Hello Autumn, Goodbye Germs!
11 ways to give your health a boost
The official first day of Autumn is behind us, and many parts of the world are still enjoying sunny, warm days. But, there is no question that cold weather, darker days and longer nights will soon be here. This article will show some simple things we all can do to help our bodies adjust to the changing environment. We all know that the best defense against infection is to avoid getting sick in the first place. But is that humanly possible for those of us who don’t live in a germ-free bubble?
Here are some simple targets to hit each week to keep you healthy, or help you recuperate if you’ve been sick or had a recent surgery. Following these tips may help to protect us in the long, dark, and germy cold and flu season.
- Wash your hands frequently
Keeping your hands clean by washing with warm water and soap is key to staying healthy in the colder months. Although many people prefer to use antibacterial soaps and hand sanitizers, rubbing your hands and fingers under warm, running water using a mild soap and seems to work just as well. Remember to wash for at least 60-90 seconds and dry with a clean towel or air dryer.
- Get plenty of sleep
Health professionals recommend 7-8 hours of sleep, as well as going to bed at the same time each night. Our bodies regenerate best when well-rested, so don’t underestimate the power of sleep. If you have trouble falling asleep, try not eating within one hour of bedtime, no caffeine or alcohol in evening, or read in bed (no images or photos because they can stimulate the brain!) to tire your eyes and mind.
- Drink lots of water and herbal tea
Clean water and non-caffeinated teas should be your “go to” beverages of the season. Try adding mint, cucumber, citrus fruit, cinnamon or ginger to water. Or make your own herbal infusion using organic orange slices, chunks of ginger, and a bundle of fresh mint (Tip: drink from a glass mug because this infusion looks as good as it tastes)!
- Eat more fresh fruits and vegetables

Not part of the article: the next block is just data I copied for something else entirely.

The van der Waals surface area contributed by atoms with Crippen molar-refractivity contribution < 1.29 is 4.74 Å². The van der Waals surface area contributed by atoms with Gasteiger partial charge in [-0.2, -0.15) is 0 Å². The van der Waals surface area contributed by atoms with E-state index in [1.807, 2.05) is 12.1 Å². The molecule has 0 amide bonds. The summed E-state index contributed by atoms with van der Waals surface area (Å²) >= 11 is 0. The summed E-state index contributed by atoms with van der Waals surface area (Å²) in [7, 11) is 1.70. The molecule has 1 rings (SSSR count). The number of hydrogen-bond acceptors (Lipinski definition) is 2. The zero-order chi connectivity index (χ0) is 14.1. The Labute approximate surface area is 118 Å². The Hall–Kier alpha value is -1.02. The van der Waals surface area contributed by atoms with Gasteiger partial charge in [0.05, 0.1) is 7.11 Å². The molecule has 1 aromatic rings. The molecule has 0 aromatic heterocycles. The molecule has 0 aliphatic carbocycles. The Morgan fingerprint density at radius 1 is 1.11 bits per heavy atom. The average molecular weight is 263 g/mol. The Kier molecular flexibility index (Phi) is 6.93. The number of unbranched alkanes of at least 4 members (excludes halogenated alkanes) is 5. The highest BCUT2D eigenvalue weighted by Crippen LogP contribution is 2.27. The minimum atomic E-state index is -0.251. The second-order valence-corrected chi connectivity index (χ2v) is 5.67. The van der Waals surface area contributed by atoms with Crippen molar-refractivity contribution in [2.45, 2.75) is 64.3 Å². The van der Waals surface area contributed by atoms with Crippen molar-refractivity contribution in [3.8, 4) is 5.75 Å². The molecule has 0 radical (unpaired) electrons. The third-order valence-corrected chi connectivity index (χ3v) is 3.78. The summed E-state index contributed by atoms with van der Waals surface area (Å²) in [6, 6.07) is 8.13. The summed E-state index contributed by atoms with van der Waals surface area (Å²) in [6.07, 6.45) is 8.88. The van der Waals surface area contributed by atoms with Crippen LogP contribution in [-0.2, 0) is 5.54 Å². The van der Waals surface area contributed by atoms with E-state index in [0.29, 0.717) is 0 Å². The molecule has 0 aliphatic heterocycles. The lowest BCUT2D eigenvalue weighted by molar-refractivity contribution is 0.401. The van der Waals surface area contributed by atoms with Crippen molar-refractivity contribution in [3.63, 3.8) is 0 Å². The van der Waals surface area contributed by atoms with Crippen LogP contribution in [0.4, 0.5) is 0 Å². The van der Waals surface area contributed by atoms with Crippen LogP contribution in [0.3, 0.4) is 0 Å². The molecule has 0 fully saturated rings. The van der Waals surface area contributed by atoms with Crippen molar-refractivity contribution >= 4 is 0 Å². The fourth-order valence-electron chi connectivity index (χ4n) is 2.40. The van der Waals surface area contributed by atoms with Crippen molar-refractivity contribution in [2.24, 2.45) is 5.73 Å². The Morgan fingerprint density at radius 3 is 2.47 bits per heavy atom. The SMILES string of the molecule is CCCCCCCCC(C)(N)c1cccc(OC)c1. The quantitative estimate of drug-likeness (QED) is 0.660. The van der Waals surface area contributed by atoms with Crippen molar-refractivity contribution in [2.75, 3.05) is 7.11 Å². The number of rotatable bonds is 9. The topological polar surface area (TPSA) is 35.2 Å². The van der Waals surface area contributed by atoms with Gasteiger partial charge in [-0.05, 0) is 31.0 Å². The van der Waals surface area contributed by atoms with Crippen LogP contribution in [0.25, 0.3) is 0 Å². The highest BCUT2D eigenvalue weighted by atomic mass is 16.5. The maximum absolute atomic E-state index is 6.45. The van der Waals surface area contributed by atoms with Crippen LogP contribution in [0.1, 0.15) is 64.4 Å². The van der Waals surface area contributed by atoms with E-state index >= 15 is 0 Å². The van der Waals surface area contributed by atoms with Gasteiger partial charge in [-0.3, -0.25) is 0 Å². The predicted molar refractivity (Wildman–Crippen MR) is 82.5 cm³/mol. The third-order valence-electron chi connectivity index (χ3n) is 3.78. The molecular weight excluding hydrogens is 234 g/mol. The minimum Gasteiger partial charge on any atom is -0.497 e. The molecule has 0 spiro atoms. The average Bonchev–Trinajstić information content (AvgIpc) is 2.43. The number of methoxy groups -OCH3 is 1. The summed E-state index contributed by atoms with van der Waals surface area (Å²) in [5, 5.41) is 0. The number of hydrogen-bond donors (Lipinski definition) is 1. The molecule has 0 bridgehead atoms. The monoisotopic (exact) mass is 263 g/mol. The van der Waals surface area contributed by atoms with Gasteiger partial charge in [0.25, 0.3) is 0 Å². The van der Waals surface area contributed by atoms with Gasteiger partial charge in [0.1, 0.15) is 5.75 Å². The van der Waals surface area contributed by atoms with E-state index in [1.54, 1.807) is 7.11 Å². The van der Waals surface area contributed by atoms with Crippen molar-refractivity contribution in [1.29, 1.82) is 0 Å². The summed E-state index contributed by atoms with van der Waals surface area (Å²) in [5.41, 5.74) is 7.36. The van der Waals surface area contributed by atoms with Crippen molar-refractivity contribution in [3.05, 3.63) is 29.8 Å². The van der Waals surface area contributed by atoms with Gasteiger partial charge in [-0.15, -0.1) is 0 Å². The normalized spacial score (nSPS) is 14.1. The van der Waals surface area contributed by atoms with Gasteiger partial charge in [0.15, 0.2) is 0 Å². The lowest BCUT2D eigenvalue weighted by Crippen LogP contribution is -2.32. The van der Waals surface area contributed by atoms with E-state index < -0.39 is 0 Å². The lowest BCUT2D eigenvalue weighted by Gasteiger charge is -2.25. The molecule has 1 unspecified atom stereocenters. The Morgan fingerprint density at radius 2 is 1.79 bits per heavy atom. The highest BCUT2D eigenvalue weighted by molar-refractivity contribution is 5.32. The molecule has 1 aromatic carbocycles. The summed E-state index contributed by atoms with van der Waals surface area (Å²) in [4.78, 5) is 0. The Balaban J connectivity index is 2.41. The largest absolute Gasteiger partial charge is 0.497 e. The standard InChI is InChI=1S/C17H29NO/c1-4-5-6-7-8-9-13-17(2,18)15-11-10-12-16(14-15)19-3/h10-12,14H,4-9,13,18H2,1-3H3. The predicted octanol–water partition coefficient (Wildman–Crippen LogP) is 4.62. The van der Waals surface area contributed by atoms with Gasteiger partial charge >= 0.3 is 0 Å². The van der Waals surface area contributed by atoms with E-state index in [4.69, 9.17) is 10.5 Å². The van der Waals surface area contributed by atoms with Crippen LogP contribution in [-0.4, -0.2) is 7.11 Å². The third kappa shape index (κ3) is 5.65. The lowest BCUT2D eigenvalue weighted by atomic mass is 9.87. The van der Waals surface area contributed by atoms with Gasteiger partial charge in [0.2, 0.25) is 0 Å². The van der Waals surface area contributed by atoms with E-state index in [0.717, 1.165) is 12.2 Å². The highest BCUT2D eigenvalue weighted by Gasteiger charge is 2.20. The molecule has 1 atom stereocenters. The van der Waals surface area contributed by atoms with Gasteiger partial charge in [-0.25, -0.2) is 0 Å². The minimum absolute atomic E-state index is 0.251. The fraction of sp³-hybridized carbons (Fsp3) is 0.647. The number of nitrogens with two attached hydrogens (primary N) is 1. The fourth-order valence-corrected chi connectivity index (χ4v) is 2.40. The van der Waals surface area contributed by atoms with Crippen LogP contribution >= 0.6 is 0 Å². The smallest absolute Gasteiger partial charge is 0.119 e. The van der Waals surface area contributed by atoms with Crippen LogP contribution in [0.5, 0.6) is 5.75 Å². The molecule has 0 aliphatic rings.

If you struggle to find ways to get more balance in your diet, try adding one good fruit or veggie choice to each meal. Apples, clementine, grapes, bell peppers and carrots are full of vitamins and great packable treats for people who are on the go. A warm bowl of vegetable soup will go a long way in satisfying your hunger and adding important nutrients to your diet. In autumn, pumpkin, broccoli, and classic vegetable soup are excellent choices – try adding spinach, kale or cabbage for added C! Ideally, you should eat a green salad as part of your main meal each day.
- Add some spice to your life
Experiment with flavor-enhancing herbs and spices like rose salt, ginger, nutmeg, allspice, curry, onions, cayenne or turmeric. Just think, an extra clove of garlic may keep those who are sick away from you all together.
- Increase vitamin C
“An apple a day” is a good start, but citrus fruits loaded with vitamin C are even better! Try a pink grapefruit for breakfast or as dessert is a refreshing choice. Other great food sources of vitamin C include berries, citrus, kiwi, bell peppers, and dark green vegetables.
- Exercise or meditate
Making sure that you have regular exercise (especially in the fresh, Fall time air) is always a great way increase your defenses against germs and other bacteria, which cause colds and flus. Simple changes like reaching a 10,000 steps per day goal or meditating for 5-10 minutes before you go to sleep or first thing in the morning will help your mind and body stay healthy and fit.